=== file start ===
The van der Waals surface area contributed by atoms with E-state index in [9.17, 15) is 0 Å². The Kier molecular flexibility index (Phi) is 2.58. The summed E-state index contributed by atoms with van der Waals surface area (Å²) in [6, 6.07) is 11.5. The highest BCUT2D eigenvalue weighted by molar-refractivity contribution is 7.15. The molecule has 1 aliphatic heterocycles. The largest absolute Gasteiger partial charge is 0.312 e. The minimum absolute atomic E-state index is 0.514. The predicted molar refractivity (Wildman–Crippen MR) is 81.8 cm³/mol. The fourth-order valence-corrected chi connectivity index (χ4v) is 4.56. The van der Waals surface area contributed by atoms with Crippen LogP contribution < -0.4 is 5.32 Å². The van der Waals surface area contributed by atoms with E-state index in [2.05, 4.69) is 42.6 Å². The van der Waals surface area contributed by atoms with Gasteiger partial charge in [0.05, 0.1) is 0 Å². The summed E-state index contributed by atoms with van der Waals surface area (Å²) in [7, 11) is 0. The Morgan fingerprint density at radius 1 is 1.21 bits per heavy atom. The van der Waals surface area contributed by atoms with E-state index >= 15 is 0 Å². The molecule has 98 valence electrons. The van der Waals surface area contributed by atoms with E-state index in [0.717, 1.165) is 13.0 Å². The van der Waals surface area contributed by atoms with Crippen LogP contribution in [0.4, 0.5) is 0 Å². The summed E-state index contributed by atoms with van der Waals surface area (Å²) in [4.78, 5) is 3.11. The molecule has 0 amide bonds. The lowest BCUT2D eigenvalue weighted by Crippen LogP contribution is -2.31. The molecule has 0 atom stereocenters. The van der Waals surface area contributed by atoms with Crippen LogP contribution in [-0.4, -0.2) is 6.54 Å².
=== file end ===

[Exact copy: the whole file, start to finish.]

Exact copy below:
The van der Waals surface area contributed by atoms with E-state index in [9.17, 15) is 0 Å². The Kier molecular flexibility index (Phi) is 2.58. The summed E-state index contributed by atoms with van der Waals surface area (Å²) in [6, 6.07) is 11.5. The highest BCUT2D eigenvalue weighted by molar-refractivity contribution is 7.15. The molecule has 1 aliphatic heterocycles. The largest absolute Gasteiger partial charge is 0.312 e. The minimum absolute atomic E-state index is 0.514. The predicted molar refractivity (Wildman–Crippen MR) is 81.8 cm³/mol. The fourth-order valence-corrected chi connectivity index (χ4v) is 4.56. The van der Waals surface area contributed by atoms with Crippen LogP contribution < -0.4 is 5.32 Å². The van der Waals surface area contributed by atoms with E-state index in [2.05, 4.69) is 42.6 Å². The van der Waals surface area contributed by atoms with Gasteiger partial charge in [0.05, 0.1) is 0 Å². The summed E-state index contributed by atoms with van der Waals surface area (Å²) in [7, 11) is 0. The Morgan fingerprint density at radius 1 is 1.21 bits per heavy atom. The van der Waals surface area contributed by atoms with E-state index >= 15 is 0 Å². The molecule has 98 valence electrons. The van der Waals surface area contributed by atoms with E-state index in [0.717, 1.165) is 13.0 Å². The van der Waals surface area contributed by atoms with Crippen LogP contribution in [0.4, 0.5) is 0 Å². The summed E-state index contributed by atoms with van der Waals surface area (Å²) in [4.78, 5) is 3.11. The molecule has 0 amide bonds. The lowest BCUT2D eigenvalue weighted by Crippen LogP contribution is -2.31. The molecule has 0 atom stereocenters. The van der Waals surface area contributed by atoms with Crippen LogP contribution in [-0.4, -0.2) is 6.54 Å².